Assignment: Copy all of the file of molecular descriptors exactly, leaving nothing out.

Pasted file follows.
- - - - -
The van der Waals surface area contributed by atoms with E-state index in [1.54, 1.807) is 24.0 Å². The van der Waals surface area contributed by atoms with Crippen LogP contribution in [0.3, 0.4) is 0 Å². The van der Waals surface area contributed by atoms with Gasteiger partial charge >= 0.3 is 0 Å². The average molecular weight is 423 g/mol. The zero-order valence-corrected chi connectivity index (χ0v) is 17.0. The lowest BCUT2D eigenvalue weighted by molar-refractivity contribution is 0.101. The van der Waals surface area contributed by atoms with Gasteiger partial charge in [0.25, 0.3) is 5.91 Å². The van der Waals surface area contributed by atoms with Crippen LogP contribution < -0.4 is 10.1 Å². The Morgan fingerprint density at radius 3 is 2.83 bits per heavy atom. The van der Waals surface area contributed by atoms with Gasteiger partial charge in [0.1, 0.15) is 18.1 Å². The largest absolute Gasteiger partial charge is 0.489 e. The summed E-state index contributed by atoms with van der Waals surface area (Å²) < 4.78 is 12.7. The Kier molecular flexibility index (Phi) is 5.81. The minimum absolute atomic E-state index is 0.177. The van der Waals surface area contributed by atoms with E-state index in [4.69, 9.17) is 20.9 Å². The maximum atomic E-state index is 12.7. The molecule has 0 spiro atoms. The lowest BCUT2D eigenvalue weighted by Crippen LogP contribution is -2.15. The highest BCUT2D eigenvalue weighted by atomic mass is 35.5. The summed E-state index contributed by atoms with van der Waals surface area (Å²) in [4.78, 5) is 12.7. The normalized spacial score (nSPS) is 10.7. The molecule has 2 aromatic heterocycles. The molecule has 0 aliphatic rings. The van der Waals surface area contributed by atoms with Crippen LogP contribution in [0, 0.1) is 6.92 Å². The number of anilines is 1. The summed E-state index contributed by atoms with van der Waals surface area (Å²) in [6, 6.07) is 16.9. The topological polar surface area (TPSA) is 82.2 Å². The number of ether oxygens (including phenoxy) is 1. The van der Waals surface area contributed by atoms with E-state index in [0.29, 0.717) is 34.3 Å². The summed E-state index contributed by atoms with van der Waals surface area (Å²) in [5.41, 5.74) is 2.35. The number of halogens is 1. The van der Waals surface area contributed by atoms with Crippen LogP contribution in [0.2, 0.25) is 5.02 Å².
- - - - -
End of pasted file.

The van der Waals surface area contributed by atoms with E-state index in [1.54, 1.807) is 24.0 Å². The van der Waals surface area contributed by atoms with Crippen LogP contribution in [0.3, 0.4) is 0 Å². The van der Waals surface area contributed by atoms with Gasteiger partial charge >= 0.3 is 0 Å². The average molecular weight is 423 g/mol. The zero-order valence-corrected chi connectivity index (χ0v) is 17.0. The lowest BCUT2D eigenvalue weighted by molar-refractivity contribution is 0.101. The van der Waals surface area contributed by atoms with Gasteiger partial charge in [0.25, 0.3) is 5.91 Å². The van der Waals surface area contributed by atoms with Crippen LogP contribution < -0.4 is 10.1 Å². The Morgan fingerprint density at radius 3 is 2.83 bits per heavy atom. The van der Waals surface area contributed by atoms with Gasteiger partial charge in [0.1, 0.15) is 18.1 Å². The largest absolute Gasteiger partial charge is 0.489 e. The summed E-state index contributed by atoms with van der Waals surface area (Å²) < 4.78 is 12.7. The Kier molecular flexibility index (Phi) is 5.81. The minimum absolute atomic E-state index is 0.177. The van der Waals surface area contributed by atoms with E-state index in [4.69, 9.17) is 20.9 Å². The maximum atomic E-state index is 12.7. The molecule has 0 spiro atoms. The lowest BCUT2D eigenvalue weighted by Crippen LogP contribution is -2.15. The highest BCUT2D eigenvalue weighted by atomic mass is 35.5. The summed E-state index contributed by atoms with van der Waals surface area (Å²) in [4.78, 5) is 12.7. The normalized spacial score (nSPS) is 10.7. The molecule has 2 aromatic heterocycles. The molecule has 0 aliphatic rings. The van der Waals surface area contributed by atoms with Crippen LogP contribution in [0, 0.1) is 6.92 Å². The number of anilines is 1. The summed E-state index contributed by atoms with van der Waals surface area (Å²) in [6, 6.07) is 16.9. The topological polar surface area (TPSA) is 82.2 Å². The number of ether oxygens (including phenoxy) is 1. The van der Waals surface area contributed by atoms with E-state index in [0.29, 0.717) is 34.3 Å². The summed E-state index contributed by atoms with van der Waals surface area (Å²) in [5.41, 5.74) is 2.35. The number of halogens is 1. The van der Waals surface area contributed by atoms with Crippen LogP contribution in [0.2, 0.25) is 5.02 Å².